President George W. Bush today urged the Democrat-controlled US Congress to approve the US-Colombia free trade agreement, which has been stalled in Washington for over two years. Bush said the FTA is critical to strengthening Colombia’s war against the Revolutionary Armed Forces of Colombia (FARC) militant group, and countering the spreading regional influence of Venezuela’s “anti-American” government. Bush warned that if Congress fails to approve the FTA with Colombia it could be seen as proof the United States does not support its closest allies.
The US-Colombia FTA faces a steep uphill battle in Congress. Democrats are opposed to all free trade deals, but especially FTA’s with Latin American countries. Republicans pander to big business, but Democrats drop their pants for organized labor, environmentalists and human rights groups. But Colombia has an added disadvantage: leftist human rights groups and think tanks in Washington, DC which sympathize with all leftist causes including the FARC bitterly oppose the US-Colombia FTA, and these groups have powerful congressional allies like Democratic Senator Christopher Dodd, who has always embraced leftist causes in Latin America.
The timing also could not be worse for Colombia’s expectations. Congress has never approved a trade agreement in a presidential election year or a mid-term congressional election year before elections are held. For example, the NAFTA framework agreement was signed in 1992, but Congress did not approve NAFTA until 1993 – after former President Bill Clinton forced the addition of labor and environmental side agreements to the core trade pact between the US, Mexico and Canada.
In the 1994 mid-term election year Congress did approve the Uruguay Round agreement of the GATT which created the WTO, but lawmakers waited until after the November elections which gave Republicans control of the Senate and House of Representatives. However, the GATT agreement Congress approved at the end of 1994 was multilateral and global, while the US-Colombia FTA in 2008 is bilateral and local.
The US-Colombia FTA will not be approved in 2008. Bush is a lame duck and also the least popular US president in memory. NAFTA was thoroughly trashed in the protracted battle between Senators Barack Obama and Hillary Clinton for the Democratic presidential nomination, and likely will be hammered even harder when Obama and his Republican rival, Senator John McCain, contest the presidency in coming months. Also, Democratic congressional leaders like House speaker Nancy Pelosi of San Francisco and Senate leader Harry Reid of Nevada are bitter foes of NAFTA and free trade deals in general.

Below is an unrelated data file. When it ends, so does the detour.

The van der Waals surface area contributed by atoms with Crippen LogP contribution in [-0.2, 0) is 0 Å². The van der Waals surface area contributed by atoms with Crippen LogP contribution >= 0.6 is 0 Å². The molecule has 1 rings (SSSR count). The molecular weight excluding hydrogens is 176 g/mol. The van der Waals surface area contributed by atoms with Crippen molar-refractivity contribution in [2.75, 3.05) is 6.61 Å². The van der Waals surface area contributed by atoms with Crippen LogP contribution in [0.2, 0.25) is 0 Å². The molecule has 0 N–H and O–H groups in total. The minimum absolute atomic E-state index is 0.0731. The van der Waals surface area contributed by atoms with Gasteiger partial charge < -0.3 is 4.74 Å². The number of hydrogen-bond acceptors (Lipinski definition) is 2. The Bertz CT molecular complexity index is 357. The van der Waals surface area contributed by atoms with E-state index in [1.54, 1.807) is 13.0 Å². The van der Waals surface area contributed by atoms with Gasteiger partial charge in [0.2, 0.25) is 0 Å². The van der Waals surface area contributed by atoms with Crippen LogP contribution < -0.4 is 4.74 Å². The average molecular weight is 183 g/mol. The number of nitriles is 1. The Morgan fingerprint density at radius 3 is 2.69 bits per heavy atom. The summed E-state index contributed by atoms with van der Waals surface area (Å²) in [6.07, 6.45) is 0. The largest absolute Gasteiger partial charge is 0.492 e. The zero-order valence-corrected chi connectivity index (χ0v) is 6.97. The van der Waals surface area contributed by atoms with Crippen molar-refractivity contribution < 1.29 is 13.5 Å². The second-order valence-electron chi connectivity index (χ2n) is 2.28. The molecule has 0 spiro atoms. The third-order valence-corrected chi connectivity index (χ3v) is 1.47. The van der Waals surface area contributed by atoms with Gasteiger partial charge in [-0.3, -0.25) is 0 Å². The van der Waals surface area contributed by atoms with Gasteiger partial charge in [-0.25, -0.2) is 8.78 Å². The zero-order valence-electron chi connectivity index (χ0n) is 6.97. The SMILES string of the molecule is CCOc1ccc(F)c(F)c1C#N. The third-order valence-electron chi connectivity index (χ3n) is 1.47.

The Colombian government is fully aware of the overwhelming odds stacked against the US-Colombia FTA. Bogota would rejoice if the US Congress approves the FTA, but the government of President Alvaro Uribe Velez thinks the FTA will not even come up for a vote. This is bad news, but more so for the US than for Colombia. Trade between Colombia and the US is already significantly free thanks to Andean region trade preferences which have been in effect for years. Of course, these preferences are subject to periodic review and renewal by the US Congress, so there is always the risk the preferences could be cut off in the future.
However, Uribe doesn’t worry about what could happen in the future. Right now he is focused on pressing his successful military offensive against the FARC, which has been crippled in recent years thanks to the Uribe government’s Democratic Security policies which have been supported by the US. Barack Obama could be the next US president, and the Democrats may rout the Republicans in November’s elections, making it very likely that US military aid to Colombia will be curbed significantly in 2009. But Uribe has invested wisely in expanding the Colombian military and national police forces, and his government now has sufficient resources and personnel to continue attacking the FARC during the remainder of his second presidency.